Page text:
BRASILIA (Reuters) - President Dilma Rousseff's approval rating plummeted and her re-election chances have dimmed in the month since massive protests of poor public services, corruption and other complaints shook Brazil, a new poll published on Tuesday showed.
The number of Brazilians who approve of her government's performance fell to 31.3 percent in July from 54.2 percent in June. The number of those who think it has done a bad job soared to 29.5 percent from 9 percent, the survey by polling firm MDA Pesquisa said.
The poll is the second to be released since the protests began. A previous survey, by pollster Datafolha, also suggested that the myriad factors that led to the demonstrations, from the high cost of living to the poor quality of public health and education, have quickly undermined Rousseff's once-towering approval ratings.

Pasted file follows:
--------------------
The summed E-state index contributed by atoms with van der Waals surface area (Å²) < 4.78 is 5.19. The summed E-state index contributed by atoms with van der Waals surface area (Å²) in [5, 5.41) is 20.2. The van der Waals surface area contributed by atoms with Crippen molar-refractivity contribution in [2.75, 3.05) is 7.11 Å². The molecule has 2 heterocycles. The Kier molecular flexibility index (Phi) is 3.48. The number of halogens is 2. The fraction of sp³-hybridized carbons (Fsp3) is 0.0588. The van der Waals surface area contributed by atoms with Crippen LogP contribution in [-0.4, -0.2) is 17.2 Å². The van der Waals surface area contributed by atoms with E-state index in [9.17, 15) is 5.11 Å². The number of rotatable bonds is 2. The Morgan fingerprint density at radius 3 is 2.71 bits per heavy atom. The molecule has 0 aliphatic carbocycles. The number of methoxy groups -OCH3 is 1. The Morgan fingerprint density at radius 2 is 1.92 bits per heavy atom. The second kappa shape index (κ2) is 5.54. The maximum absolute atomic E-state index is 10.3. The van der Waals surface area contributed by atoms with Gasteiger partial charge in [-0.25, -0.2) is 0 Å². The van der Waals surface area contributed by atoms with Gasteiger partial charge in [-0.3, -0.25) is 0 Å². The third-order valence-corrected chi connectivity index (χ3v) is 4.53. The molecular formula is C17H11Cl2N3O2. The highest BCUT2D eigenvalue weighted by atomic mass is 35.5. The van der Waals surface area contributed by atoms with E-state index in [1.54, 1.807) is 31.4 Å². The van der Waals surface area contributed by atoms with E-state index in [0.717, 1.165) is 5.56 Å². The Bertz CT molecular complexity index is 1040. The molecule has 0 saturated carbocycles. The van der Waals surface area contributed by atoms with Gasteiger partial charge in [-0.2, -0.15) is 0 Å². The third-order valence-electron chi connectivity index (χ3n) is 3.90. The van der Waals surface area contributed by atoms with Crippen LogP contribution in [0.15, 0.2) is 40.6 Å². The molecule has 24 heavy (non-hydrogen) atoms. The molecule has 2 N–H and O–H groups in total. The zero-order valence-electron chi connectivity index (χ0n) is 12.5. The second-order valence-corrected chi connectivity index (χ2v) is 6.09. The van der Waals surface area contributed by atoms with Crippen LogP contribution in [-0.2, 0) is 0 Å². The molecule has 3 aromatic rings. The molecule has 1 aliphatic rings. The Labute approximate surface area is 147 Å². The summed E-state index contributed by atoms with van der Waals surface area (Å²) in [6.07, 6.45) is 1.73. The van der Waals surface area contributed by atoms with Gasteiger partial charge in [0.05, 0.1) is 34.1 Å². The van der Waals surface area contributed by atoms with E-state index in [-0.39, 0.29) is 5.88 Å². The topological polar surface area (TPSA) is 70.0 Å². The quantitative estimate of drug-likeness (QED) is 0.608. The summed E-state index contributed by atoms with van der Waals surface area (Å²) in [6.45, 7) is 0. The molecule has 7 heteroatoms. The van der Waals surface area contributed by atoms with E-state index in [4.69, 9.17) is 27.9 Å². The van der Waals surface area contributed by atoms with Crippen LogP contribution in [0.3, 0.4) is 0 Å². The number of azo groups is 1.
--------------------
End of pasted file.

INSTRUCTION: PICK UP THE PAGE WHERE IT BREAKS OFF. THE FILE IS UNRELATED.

According to the new poll, commissioned by private transport sector lobby CNT, Rousseff's personal approval rating fell to 49.3 percent in July from 73.7 percent in June.
The poll showed that 84.3 percent of Brazilians approve of the protests that drew 1 million people onto the streets of Brazil's main cities when the they peaked in June.
Of those surveyed, 33.4 percent said they would still vote for Rousseff, who is expected to run for re-election next year.
Meanwhile, 20.7 percent favor former presidential candidate and environmentalist Marina Silva and 15.2 percent would vote for Aecio Neves, the expected candidate for the main opposition party PSDB. Another 7.4 percent said they would vote for Eduardo Campos, the governor of Pernambuco state.
The poll of 2,003 people was conducted July 7-10. The study has a margin of error of 2.2 percentage points.
(Reporting by Anthony Boadle; Editing by Paulo Prada and Maureen Bavdek)